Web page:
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What Does Coinsurance Mean?

Coinsurance is a term often used in the insurance industry and it can be confusing at times. That’s because it means different things for different types of policies. Two types of policies you’ll commonly find coinsurance on are health insurance and property insurance. Let’s look at both in more detail to explain what they mean and how they differ from each other.

Health Insurance

In health insurance terms, coinsurance is the amount you pay for services after your deductible has been met. It’s generally expressed in percentage terms, like 20%.

Say, for example, you have a health insurance policy with a $1,500 annual deductible and 20% coinsurance. In this case, you’re responsible for the first $1,500 of health care expenses for the year (deductible) and 20% of the costs that exceed the deductible (coinsurance).

Health Insurance Coinsurance Example

Imagine you have a policy like the one described above ($1,500 deductible, 20% coinsurance) and you have an accident which requires emergency medical care. The total bill comes out to $10,000. For purposes of the example, let’s assume you haven’t made any other claims on your health insurance policy this year.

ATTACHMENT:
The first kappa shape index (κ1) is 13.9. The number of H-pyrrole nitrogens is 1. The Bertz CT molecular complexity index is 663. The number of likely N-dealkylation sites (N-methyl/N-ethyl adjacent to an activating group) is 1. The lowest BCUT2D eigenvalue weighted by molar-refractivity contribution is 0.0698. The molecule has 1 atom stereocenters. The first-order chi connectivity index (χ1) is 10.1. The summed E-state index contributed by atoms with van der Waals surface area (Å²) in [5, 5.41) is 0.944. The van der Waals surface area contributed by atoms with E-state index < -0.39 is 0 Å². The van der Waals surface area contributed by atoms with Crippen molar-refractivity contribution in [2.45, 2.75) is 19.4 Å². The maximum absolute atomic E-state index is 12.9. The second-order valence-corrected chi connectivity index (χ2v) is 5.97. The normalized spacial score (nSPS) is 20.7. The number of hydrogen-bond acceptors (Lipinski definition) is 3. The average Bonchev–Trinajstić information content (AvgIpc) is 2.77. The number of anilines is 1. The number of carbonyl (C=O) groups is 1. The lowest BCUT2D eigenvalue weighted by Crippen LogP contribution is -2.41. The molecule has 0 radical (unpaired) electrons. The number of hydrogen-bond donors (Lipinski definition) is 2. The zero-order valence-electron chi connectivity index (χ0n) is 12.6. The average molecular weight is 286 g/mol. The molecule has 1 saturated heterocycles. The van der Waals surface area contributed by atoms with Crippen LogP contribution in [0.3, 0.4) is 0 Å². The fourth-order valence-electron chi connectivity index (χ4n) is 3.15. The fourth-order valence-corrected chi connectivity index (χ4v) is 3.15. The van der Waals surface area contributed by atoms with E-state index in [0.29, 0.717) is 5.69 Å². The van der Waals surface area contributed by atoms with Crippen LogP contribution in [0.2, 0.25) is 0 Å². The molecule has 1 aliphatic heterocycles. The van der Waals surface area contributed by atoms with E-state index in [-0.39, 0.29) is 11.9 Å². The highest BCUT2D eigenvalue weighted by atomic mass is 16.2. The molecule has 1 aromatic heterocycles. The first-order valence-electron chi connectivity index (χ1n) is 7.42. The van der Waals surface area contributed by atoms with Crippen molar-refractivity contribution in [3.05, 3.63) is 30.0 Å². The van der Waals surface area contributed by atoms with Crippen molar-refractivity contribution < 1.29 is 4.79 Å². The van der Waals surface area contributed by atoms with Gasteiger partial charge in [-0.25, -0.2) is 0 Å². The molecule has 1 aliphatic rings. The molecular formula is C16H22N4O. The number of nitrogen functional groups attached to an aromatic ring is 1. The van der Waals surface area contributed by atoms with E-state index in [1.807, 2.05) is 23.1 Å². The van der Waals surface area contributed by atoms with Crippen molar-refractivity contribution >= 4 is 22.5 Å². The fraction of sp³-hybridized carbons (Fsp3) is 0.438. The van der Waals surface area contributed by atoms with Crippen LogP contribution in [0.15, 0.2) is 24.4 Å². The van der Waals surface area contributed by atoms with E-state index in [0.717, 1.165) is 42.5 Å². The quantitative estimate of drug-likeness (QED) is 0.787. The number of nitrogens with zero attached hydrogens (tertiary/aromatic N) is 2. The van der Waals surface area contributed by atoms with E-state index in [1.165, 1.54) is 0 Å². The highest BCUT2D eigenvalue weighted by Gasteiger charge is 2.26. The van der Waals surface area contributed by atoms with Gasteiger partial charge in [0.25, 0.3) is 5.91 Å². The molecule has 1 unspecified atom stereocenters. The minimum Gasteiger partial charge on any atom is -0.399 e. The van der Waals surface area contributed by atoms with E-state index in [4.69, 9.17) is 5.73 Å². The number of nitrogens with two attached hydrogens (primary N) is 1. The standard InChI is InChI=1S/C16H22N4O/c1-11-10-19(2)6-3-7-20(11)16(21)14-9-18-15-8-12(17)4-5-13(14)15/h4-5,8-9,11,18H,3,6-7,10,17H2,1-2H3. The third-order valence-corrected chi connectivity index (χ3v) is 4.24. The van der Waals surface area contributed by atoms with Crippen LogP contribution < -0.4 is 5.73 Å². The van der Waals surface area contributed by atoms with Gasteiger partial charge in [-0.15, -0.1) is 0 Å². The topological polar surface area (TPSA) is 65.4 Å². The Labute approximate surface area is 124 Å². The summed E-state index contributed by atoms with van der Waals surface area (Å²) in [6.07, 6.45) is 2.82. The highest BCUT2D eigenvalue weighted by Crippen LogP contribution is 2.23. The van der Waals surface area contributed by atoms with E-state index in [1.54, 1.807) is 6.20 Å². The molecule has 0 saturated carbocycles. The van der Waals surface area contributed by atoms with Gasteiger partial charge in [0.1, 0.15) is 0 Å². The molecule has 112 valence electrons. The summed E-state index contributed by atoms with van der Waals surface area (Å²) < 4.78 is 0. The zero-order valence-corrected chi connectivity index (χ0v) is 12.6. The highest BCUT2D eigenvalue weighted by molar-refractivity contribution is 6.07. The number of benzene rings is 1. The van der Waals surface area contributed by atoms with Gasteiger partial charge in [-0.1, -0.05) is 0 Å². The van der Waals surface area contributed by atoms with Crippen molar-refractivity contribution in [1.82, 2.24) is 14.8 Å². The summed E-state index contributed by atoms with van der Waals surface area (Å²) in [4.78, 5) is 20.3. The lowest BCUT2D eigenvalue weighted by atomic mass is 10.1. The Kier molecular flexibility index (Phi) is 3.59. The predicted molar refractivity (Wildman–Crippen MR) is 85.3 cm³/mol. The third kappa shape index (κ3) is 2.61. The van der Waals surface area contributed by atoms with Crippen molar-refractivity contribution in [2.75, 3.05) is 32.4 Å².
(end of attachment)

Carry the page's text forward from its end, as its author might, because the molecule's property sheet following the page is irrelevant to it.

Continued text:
Since your deductible has not yet been met for the year, you’re responsible for 100% of the first $1,500 and 20% of the remaining $8,500. Your insurance company will cover the 80% that’s left.

20% Health Coinsurance Example ($1,500 Deductible)
 Your CostsInsurance Covered Costs
First $1,500 of Costs$1,500 (Deductible)$0
Remaining $8,500$1,700 (20% Coinsurance)$6,800
Total Cost$3,200$6,800

Property Insurance

In property insurance, coinsurance works a little differently. If you have an 80% coinsurance clause, it doesn’t mean that you’ll be responsible for 80% or even 20% of damages. It means that your property needs to be insured for at least 80% of the actual replacement cost, or you will be subject to a reduced payout. This helps insurance companies charge premiums that accurately reflect the risk.

Property Insurance Coinsurance Example

Imagine you own a large warehouse and you’re insuring it on a policy with an 80% coinsurance clause. The estimated replacement cost of the warehouse is $1,000,000. You experience a fire, which causes $500,000 in damage.

80% Property Coinsurance Example ($5,000 Deductible)
 Scenario 1Scenario 2
Replacement Value of Building$1,000,000$1,000,000
Coinsurance Requirement$800,000 (1,000,000 * 80%)$800,000 (1,000,000 * 80%)
Property Insured Amount$800,000$750,000
Meets Coinsurance Clause?YesNo
Loss Amount$500,000$500,000
Coinsurance AdjustmentNone.9375 (750,000/800,000)
Adjusted Recoverable Loss$500,000$468,750 (500,000*.9375)
Deductible$5,000$5,000
Amount Paid$495,000 (500,000 – 5,000)$463,750 (468,750 – 5,000)

As you can see, property coinsurance doesn’t necessarily mean you’ll be subject to a certain percentage of the loss. It does mean you should always work with a trusted insurance professional and keep your coverage up to date. Not doing so can be costly!

If you have any questions about your property or health insurance, contact us.